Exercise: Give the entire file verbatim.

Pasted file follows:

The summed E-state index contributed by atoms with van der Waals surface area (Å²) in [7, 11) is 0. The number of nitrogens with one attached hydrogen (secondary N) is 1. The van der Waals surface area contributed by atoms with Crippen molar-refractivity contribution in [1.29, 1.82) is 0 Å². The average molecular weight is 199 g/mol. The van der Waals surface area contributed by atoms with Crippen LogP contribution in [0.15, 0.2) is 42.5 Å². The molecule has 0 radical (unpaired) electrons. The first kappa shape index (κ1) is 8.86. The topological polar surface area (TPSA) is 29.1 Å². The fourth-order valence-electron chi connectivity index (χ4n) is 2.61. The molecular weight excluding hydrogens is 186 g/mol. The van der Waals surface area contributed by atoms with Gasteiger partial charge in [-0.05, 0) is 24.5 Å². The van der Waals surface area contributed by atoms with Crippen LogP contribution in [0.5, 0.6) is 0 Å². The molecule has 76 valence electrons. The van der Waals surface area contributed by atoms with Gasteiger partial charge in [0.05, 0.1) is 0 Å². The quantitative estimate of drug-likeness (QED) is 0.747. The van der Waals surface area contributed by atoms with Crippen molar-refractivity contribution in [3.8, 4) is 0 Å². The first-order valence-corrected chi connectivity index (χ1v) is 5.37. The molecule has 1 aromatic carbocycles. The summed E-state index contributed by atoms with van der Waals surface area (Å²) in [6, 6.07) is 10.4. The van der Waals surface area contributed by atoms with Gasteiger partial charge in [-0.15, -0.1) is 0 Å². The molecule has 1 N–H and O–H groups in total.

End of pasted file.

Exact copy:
The summed E-state index contributed by atoms with van der Waals surface area (Å²) in [7, 11) is 0. The number of nitrogens with one attached hydrogen (secondary N) is 1. The van der Waals surface area contributed by atoms with Crippen molar-refractivity contribution in [1.29, 1.82) is 0 Å². The average molecular weight is 199 g/mol. The van der Waals surface area contributed by atoms with Crippen LogP contribution in [0.15, 0.2) is 42.5 Å². The molecule has 0 radical (unpaired) electrons. The first kappa shape index (κ1) is 8.86. The topological polar surface area (TPSA) is 29.1 Å². The fourth-order valence-electron chi connectivity index (χ4n) is 2.61. The molecular weight excluding hydrogens is 186 g/mol. The van der Waals surface area contributed by atoms with Gasteiger partial charge in [-0.05, 0) is 24.5 Å². The van der Waals surface area contributed by atoms with Crippen LogP contribution in [0.5, 0.6) is 0 Å². The molecule has 76 valence electrons. The van der Waals surface area contributed by atoms with Gasteiger partial charge in [0.05, 0.1) is 0 Å². The quantitative estimate of drug-likeness (QED) is 0.747. The van der Waals surface area contributed by atoms with Crippen molar-refractivity contribution in [3.8, 4) is 0 Å². The first-order valence-corrected chi connectivity index (χ1v) is 5.37. The molecule has 1 aromatic carbocycles. The summed E-state index contributed by atoms with van der Waals surface area (Å²) in [6, 6.07) is 10.4. The van der Waals surface area contributed by atoms with Gasteiger partial charge in [-0.15, -0.1) is 0 Å². The molecule has 1 N–H and O–H groups in total.